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At J Hardy Family Law, we know that marriages are tricky; and sometimes a marriage may end in divorce. Knowing what the laws are for your state, plus the requirements for filing, are critical tools your lawyer must know. In Alabama, there are criteria and guidelines to follow for a successful filing and entry of a divorce agreement or order. With divorce agreements, property division and rights relating to custody and the visitation of children are two of the most important issues covered.

Divorce Grounds

Conditions that constitute as legal reasons to file for a divorce are:

  • Irretrievable breakdown of the marriage, (No fault ground)

  • Incompatibility of temperaments, (No fault ground)

  • Adultery,

  • Habitual Drug/alcohol addiction after marriage,

  • Separation (2 years or more),

  • Voluntary abandonment from bed or home for 1 year,

  • Imprisonment (up to 2 years or more if the sentence is 7 years or longer),

  • Incurable insanity, or other mental illness that does not respond to treatment,

  • Cruelty or violence,

  • Pregnancy at the time of marriage without the husband's knowledge,

  • Crimes against nature (human or beast, before and/or after marriage),

In addition, first Alabama needs jurisdiction over your case which mostly happens when either spouse has been a resident of Alabama, for at least 6 months before filing. Then, there is a 30-day statutory waiting period before a divorce agreement can be finalized.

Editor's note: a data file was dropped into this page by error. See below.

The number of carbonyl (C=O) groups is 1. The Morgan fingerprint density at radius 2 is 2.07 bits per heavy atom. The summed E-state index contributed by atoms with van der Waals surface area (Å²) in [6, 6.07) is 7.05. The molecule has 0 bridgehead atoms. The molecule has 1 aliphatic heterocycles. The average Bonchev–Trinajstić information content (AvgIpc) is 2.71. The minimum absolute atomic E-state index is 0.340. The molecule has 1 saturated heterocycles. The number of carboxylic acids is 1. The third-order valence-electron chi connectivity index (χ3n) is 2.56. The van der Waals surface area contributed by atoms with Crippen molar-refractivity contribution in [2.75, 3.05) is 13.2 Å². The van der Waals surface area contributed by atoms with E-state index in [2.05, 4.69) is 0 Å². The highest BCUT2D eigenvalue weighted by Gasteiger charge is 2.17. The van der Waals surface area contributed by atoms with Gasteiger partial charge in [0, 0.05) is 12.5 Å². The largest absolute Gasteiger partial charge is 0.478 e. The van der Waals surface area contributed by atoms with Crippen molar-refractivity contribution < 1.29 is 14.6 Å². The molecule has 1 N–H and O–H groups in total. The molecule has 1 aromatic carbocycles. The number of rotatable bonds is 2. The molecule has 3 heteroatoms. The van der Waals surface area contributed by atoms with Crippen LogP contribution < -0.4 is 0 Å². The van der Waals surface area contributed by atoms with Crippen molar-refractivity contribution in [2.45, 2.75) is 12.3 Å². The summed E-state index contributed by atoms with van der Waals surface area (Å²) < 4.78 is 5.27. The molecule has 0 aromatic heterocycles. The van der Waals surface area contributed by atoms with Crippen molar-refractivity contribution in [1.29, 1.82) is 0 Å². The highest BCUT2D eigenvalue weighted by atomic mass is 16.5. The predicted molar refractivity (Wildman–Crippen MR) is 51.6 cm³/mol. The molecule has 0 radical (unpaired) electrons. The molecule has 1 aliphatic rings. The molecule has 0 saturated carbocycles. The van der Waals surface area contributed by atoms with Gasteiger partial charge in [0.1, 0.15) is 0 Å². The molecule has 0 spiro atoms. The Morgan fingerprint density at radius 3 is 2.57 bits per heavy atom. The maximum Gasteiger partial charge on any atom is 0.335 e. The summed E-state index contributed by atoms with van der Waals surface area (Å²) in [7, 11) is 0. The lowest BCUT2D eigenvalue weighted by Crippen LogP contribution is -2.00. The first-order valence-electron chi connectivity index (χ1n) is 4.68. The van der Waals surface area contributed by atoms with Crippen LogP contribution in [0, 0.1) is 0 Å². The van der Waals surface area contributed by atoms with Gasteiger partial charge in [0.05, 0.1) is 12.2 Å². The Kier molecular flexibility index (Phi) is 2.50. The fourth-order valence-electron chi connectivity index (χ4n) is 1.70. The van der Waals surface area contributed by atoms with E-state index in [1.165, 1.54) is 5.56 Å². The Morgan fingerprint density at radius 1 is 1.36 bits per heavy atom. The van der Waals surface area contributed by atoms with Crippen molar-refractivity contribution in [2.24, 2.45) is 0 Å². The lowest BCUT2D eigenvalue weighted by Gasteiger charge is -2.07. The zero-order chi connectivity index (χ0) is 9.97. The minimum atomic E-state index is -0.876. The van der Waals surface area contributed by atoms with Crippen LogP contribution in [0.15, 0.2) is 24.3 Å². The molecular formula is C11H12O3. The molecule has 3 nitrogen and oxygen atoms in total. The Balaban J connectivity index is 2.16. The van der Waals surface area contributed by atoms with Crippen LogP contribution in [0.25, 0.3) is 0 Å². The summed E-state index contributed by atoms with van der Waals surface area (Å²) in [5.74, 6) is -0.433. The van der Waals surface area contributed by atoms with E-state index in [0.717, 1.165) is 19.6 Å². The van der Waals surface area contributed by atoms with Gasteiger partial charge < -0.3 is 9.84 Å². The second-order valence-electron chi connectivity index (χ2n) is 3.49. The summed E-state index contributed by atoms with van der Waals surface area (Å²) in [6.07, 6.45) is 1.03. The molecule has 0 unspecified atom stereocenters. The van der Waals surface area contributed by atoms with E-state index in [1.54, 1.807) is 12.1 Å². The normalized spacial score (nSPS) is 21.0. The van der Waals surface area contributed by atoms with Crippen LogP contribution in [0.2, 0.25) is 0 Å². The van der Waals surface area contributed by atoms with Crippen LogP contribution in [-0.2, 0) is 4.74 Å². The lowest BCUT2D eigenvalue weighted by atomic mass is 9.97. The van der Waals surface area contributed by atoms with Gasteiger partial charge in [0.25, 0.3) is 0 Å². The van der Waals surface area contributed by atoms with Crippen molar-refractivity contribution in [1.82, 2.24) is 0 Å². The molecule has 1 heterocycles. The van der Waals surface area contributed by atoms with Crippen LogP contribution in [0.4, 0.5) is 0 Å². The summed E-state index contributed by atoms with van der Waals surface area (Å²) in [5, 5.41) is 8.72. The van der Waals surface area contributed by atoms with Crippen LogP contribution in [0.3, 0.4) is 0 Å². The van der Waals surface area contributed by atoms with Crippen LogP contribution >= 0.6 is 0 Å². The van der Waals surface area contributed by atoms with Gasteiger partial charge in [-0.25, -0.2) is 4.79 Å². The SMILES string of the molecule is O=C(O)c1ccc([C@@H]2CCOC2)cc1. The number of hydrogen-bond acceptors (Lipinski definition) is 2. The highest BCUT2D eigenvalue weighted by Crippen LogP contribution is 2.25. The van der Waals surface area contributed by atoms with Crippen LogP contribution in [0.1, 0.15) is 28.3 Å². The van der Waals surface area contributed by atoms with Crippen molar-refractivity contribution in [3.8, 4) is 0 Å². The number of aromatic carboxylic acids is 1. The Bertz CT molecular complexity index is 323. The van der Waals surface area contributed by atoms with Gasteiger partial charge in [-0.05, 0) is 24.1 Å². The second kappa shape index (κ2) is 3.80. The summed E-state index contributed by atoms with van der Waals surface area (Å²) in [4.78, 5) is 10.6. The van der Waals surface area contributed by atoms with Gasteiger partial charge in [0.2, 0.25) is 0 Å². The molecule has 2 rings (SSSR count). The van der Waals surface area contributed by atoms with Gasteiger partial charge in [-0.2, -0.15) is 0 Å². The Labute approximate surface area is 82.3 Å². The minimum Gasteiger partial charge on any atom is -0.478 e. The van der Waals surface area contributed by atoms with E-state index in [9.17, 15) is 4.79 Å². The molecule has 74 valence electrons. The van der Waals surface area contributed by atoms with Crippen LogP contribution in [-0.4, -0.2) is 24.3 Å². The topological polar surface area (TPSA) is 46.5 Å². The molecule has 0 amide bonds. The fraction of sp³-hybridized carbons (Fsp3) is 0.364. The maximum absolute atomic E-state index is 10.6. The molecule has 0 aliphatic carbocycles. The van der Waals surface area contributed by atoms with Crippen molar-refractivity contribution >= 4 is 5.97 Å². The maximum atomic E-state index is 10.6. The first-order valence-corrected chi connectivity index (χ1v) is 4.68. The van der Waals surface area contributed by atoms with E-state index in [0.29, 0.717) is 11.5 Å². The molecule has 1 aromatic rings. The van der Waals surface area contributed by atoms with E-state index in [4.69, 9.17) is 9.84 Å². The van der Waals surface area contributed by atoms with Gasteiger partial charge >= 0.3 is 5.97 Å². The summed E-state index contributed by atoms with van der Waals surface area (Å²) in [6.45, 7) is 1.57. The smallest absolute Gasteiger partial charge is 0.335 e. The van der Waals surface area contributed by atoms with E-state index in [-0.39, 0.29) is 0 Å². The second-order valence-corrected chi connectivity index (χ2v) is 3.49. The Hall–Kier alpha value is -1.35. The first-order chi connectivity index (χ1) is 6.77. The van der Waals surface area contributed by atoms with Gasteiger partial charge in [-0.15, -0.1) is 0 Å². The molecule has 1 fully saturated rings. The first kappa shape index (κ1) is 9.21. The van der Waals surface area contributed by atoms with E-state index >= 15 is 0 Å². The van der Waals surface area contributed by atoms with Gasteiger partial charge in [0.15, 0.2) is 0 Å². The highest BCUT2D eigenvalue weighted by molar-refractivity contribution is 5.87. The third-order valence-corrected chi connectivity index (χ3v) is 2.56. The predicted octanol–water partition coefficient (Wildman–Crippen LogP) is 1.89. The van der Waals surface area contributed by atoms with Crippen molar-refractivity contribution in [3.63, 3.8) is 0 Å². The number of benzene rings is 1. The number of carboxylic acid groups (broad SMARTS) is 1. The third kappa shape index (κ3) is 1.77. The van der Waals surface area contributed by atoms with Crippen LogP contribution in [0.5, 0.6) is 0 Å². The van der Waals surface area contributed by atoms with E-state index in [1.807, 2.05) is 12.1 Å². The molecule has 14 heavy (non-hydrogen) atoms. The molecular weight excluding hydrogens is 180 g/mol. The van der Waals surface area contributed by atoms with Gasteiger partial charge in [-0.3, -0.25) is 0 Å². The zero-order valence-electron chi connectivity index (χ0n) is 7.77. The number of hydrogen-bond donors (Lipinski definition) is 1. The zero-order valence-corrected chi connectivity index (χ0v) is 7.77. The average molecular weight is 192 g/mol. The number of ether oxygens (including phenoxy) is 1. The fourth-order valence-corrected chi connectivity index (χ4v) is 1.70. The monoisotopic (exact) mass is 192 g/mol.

Both parties must come to a mutual agreement when deciding their divorce decree. This is helpful because when spouses cannot come to an agreement, a Judge enters an order for the spouses based on what is best for both parties and children (if any), after a full evidentiary trial in open court.

Pre-Nuptial or Post-Nuptial agreements can help establish you and your future spouse avoid court and assist in the division of assets between spouses, if the worst were to happen in your relationship. Jessie Hardy and the team at J Hardy Family Law can help create both Pre-Nuptial and Post-Nuptial agreements.

Once the divorce agreement is made legally binding, any modifications to the agreement must be filed through the courts, and legal ramifications/consequences (known as contempt) can arise from not adhering to the agreement/order (such as fines or jail time). Divorce agreements also help set guidelines for child custody agreements and child support. There are also other legal alternatives to divorce, such as annulment or legal separation. Here at J. Hardy Family Law, we work with you to find the best family law solution for your needs.

Contact our office today to schedule your consultation with Jessie Hardy and her team.

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